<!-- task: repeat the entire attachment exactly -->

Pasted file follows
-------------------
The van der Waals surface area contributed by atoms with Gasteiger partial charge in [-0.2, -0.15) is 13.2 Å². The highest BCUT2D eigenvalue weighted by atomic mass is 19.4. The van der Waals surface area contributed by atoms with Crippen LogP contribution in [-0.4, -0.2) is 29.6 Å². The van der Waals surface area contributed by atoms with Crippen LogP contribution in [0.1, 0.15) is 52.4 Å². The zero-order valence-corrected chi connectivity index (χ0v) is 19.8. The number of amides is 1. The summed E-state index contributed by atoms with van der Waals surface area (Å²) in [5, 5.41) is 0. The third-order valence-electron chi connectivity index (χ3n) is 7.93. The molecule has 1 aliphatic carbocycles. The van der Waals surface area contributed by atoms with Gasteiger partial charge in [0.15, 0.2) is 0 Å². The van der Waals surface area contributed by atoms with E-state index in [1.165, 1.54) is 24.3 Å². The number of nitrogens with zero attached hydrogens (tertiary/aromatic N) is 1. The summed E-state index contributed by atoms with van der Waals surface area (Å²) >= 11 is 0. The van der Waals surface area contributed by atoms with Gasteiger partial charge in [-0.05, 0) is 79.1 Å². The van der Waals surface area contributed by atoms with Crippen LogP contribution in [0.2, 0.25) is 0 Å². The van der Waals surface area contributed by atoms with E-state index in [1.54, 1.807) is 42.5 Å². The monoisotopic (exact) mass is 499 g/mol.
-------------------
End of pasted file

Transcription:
The van der Waals surface area contributed by atoms with Gasteiger partial charge in [-0.2, -0.15) is 13.2 Å². The highest BCUT2D eigenvalue weighted by atomic mass is 19.4. The van der Waals surface area contributed by atoms with Crippen LogP contribution in [-0.4, -0.2) is 29.6 Å². The van der Waals surface area contributed by atoms with Crippen LogP contribution in [0.1, 0.15) is 52.4 Å². The zero-order valence-corrected chi connectivity index (χ0v) is 19.8. The number of amides is 1. The summed E-state index contributed by atoms with van der Waals surface area (Å²) in [5, 5.41) is 0. The third-order valence-electron chi connectivity index (χ3n) is 7.93. The molecule has 1 aliphatic carbocycles. The van der Waals surface area contributed by atoms with Gasteiger partial charge in [0.15, 0.2) is 0 Å². The van der Waals surface area contributed by atoms with E-state index in [1.165, 1.54) is 24.3 Å². The number of nitrogens with zero attached hydrogens (tertiary/aromatic N) is 1. The summed E-state index contributed by atoms with van der Waals surface area (Å²) >= 11 is 0. The van der Waals surface area contributed by atoms with Gasteiger partial charge in [-0.05, 0) is 79.1 Å². The van der Waals surface area contributed by atoms with Crippen LogP contribution in [0.2, 0.25) is 0 Å². The van der Waals surface area contributed by atoms with E-state index in [1.54, 1.807) is 42.5 Å². The monoisotopic (exact) mass is 499 g/mol.